Key considerations for digitizing hospital records

Home / Blog / Key considerations for digitizing hospital records
Key considerations for digitizing hospital records

With the ever-growing population leading to an increasing number of patients every day, hospital staff and doctors find it difficult to maintain medical records on paper. The traditional system of keeping records is not only cumbersome but also has other challenges like:

  • Slow: With information being exchanged mainly through calls, fax, or mail, the process of information transfer is prolonged, leading to loss of time, sometimes life for critical patients.
  • Lack of unified view: Patient information is scattered across departments like doctor, lab, pharmacy, and hospital, making it difficult to access across departments and doctors. Hence, often doctors and hospitals missed out on relevant information like drug allergies.
  • Storage: With a paper-based system, storing all the data is a challenge both in terms of space and cost. Moreover, patients need to carry a physical copy of reports, prescriptions, and their medical history, which is not feasible in case of emergencies.

Thanks to technological advancement, hospitals, and doctors are resorting to maintaining records electronically, which can be accessed both by doctors and patients across any device anytime.

Medical record management involves maintaining all records of a patient throughout their lifecycle from creation, receipt, maintenance, and use to disposal. Medical records include a patient’s history, clinical findings, diagnostic test results, pre- and postoperative care, patient progress, and medications.

While the benefits of maintaining medical records electronically are many, we have listed some of them below:

  • Access and storage: Storing documents is cumbersome, both in terms of space and sorting. Electronic medical records not only save space but also makes sorting and search easy with tags and meta tags.
  • Cost saving: Setting up the system is costly and involve resources. However, once set up, hospitals and health professionals will need less support to manage, less security to protect, and less space to save – contributing to cost saving.
  • Security: Electronic documents are backed up onto multiple systems. Hence the loss of a document is not irreversible like paper documents. Moreover, the files are encrypted, and security access can be set to prevent unauthorized access, making the records more secure.

While it is convenient to maintain health records electronically, doctors and hospitals should consider the following[1] while transferring from paper-based reports to electronic reports:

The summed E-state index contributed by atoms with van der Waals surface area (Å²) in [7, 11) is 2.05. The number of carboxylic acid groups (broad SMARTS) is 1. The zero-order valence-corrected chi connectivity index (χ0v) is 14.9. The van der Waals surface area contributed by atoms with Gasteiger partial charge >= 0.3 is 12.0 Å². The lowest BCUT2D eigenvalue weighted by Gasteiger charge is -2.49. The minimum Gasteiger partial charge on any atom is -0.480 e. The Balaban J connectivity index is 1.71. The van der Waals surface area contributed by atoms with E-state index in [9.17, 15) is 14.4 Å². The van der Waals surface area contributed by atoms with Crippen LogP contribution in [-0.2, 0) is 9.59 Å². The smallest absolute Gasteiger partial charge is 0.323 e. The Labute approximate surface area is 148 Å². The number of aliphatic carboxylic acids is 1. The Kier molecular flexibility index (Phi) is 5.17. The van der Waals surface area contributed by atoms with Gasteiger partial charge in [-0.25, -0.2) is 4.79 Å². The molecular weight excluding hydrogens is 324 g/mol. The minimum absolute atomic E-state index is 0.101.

• Which historical patient information should be available for patient visits during and after the transition?
  • What are the best methods of converting this information to the EHR?
  • What is the best way to ensure that the converted data and information is of sufficient quality?
  • How long should the paper record be available after the conversion?
  • How long do paper records need to be kept after the transition to the EHR?
  • What is the role of printing and should it be allowed during the transition?

How to convert the data?

While there are multiple methods to convert data, cost and patient safety must be considered while choosing the mode of data entry. For example, drug allergies should be entered manually and not scanned, as scanned documents cannot be cross-referenced.

Depending on the cost, timeframe, type of data, and availability of resources, hospitals and clinics can resort to the following methods to convert the data:

Direct data entry: Items such as allergies, medications, and symptoms are loaded into predetermined data fields, which staffs well-versed in medical terminology enter into the system to ensure minimal error.

Backloading from other systems: Depending on the patient population, available historical information electronically, and final version of the patient information available, transcribed noted can be backloaded into the system.

Document imaging: Although a labor-intensive and expensive process, document imaging is necessary for reports and scans.

EMR in India

While most of the developed countries have already opted for EMR, some challenges for a country with a population like India remain. While most corporate hospitals have already started maintaining EMR, there is a rare exchange of EMRs between the hospitals. Considering most of the population is not technologically advanced and belong to rural areas, India needs a comprehensive EMR system that is easy-to-learn and user-friendly.